Executives from major fast-food corporations, the zoning attorneys who represent them and developers who would like to sell land to them came to the Prince George's County Council this week to protest a proposed ordinance restricting new fast-food restaurants in the country.

At a public hearing on a zoning ordinance that would require a special exception to build a fast-food or drive-in restaurant in commercial zones, representatives of Marriott, Burger King, McDonald's and Arby's expressed strong opposition to the bill.

"While it may not be intended, this will eliminate fast-food restaurants in the county," Thomas J. Feeney told the council. Feeney, vice president of TPS Corp. and Towbrock Corp., which own Burger King, charged that the legislation was created by people "who have a dislike of fast food. There has been a change in eating habits in this country, which has demonstrated a need for and a desire for the fast-food operation." The legislation, sponsored by Council Member Samuel Bogley, is companion to a bill that already has been approved by the council. That bill restricts the county's ability to approve water and sewer hookups for several classes of "water-deficient users" who already have proper zoning, including fast-food restaurants.

The proposed ordinance requires developers who want to build a fast-food restaurant in a commercial area to apply for a special exception. Because of restrictions, including a requirement that the restaurant be at least 200 feet from adjacent residential property, the council can deny any exception should the location "adversely affect the occupants of buildings" nearby or "upset the balance of land usage in the area."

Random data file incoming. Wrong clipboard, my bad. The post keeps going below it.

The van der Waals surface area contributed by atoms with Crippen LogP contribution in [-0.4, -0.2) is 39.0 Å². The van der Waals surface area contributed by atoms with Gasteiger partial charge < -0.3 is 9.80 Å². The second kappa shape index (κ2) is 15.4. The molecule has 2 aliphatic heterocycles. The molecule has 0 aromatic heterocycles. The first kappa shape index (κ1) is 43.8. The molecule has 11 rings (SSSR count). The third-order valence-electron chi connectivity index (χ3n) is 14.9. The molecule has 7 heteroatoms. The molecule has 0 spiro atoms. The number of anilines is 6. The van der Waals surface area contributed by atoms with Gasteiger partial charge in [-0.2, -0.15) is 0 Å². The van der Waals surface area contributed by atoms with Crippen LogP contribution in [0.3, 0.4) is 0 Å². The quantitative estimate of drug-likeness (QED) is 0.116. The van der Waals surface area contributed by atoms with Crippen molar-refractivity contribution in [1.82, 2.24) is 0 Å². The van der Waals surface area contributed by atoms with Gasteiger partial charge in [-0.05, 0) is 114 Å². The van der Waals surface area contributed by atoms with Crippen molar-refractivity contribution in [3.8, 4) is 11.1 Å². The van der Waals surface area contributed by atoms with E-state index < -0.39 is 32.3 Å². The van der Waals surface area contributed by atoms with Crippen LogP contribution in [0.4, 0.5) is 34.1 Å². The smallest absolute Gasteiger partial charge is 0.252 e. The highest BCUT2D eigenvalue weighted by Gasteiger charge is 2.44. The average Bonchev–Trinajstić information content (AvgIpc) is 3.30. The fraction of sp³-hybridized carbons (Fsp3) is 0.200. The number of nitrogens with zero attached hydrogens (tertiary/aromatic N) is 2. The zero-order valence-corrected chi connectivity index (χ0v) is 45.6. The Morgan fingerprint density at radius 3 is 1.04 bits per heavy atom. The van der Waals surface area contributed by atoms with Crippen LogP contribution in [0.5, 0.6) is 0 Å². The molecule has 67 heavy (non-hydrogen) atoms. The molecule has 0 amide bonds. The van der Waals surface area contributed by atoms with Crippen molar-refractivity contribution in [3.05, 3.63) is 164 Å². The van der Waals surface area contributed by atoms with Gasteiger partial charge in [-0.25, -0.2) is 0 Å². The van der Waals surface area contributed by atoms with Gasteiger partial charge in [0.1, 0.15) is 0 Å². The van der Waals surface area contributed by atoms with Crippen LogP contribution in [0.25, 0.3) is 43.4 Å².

"We just have to get a handle on this," Bogley said of the proliferation of fast-food restaurants in the county, specifically on Rte. 1 from College Park to Laurel and on Rte. 450.

Bogley said the proliferation was the result of "people who were caught in the squeeze" of a moratorium on sewer hookups who, since the moratarium was lifted, wanted to sell their land quickly and "make a profit as quickly as they can. Here is the way to do it (by selling to fast-food firms)."

Several speakers defended the landowners' right to do just that as they spoke in behalf of the "economic benefit of the fast-food operation."

Robert Manzi, a zoning attorney who represents fast-food operators in the county, said those "benefits come from income taxes, sale taxes. They are clean operations and serve a better product, police themselves better and have parking lots better than most grocery stores.

"Fast-food stores are not noxiousl; they are not obnoxious."

Feeney, who mentioned that the founder of his company has been awarded citations for improvements for the physically handicapped and for philanthropy in Italy, told the council that the people in his firm thought of themselves as "rather decent citizens."

"We have taken (land) sites of very little use and returned them to the tax rolls," he said. "What kind of villains are we anyway?

"We are aware of the serious responsibility you have; we are aware of the need for sensible zoning. But there is not need to put a zinger on top of the commercial zoning already required."

Feeney, Manzi and others told the council that the "absence of public support" for the bill supported their claims that county residents want fast-food restaurants.

Council Member Parris Glendening, a co-sponsor of the bill and sponsor of earlier fast-food legislation, told them, "The Public does not have paid lobbyists and representatives or attorneys who can speak for a zoning bill."

Bogley admitted after the hearing, however, that "they really did a job on us." He said he was going to consult with other council members before bringing the bill to a final vote.

"These people are couching their opposition in terms of 'small businessmen,'" he said. "These aren't small businessmen; they are big corporations. They don't pay minimum wage and their product is questionable. They are throwing out all these trigger words like 'new quality.'

"At this time of year, at this time (before elections), this kind of opposition to the bill in general will have a most significant impact (on the council)."